Resonance Chambers / Shells

In our new model of the atomic structure, we have 12 electron shells / resonance chambers – based on the platonic solids.

Shell # Description
1 dual-paired tetrahedron
2 cube / hexahedron
3 dual-paired cube / octahedron
4 dodecahedron
5 dual-paired dodecahedron / icosahedron
6 dual-paired tetrahedron (repeat of #1)
7 cube / hexahedron (repeat of #2)
8 dual-paired cube / octahedron (repeat of #3)
9 dodecahedron (repeat of #4)
10 dual-paired dodecahedron / icosahedron (repeat of #5)
11 dual-paired tetrahedron (repeat of #1, 6)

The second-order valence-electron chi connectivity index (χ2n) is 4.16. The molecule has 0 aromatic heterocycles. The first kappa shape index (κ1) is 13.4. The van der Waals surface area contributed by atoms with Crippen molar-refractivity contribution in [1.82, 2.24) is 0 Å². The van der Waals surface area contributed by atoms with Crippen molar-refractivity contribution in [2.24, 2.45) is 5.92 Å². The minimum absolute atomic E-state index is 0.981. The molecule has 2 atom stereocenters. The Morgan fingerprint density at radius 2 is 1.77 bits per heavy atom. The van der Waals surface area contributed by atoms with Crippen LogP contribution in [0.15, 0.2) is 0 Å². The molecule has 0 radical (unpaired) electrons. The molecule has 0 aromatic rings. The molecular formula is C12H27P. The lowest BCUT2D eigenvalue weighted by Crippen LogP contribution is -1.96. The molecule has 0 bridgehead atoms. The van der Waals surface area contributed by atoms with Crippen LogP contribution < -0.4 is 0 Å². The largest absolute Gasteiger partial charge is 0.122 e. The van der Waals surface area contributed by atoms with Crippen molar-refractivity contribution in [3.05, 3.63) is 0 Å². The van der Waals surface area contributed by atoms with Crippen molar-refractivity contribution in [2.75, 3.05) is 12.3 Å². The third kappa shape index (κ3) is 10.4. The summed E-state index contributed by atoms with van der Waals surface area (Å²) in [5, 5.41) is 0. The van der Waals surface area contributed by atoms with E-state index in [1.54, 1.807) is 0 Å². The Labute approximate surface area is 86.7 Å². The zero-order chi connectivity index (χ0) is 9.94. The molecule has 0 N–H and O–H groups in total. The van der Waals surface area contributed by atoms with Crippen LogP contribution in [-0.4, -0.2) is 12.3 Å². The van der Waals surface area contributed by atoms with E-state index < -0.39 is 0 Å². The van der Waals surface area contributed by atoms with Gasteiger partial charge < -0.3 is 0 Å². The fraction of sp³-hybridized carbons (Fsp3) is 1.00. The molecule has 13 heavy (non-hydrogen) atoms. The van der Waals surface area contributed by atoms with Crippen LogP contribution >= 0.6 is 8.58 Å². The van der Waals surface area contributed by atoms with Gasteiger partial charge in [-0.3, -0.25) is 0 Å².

12 icosahedron

cymatics_colorized Every atom has a nucleus and electron shell(s). The symmetry is maintained between the proton/electron pairing. For simplicity, a good starting point would be a single “shell”, at perfect symmetry, oxygen. Oxygen is the last element at # 8 of the first shell. It has 8 protons, and 8 electrons (aka, vortex tubes).  The protons are represented by a tiny cube. Extending out from each vertex are the electrons / vortex tubes. So essentially we have a tiny cube inside of a larger cube.

Nested platonics
Nested platonics

The next chamber begins to add complexity; there ends up being increasingly complex nested platonics. The following is an example of a liquid cymatics image showing nested platonics.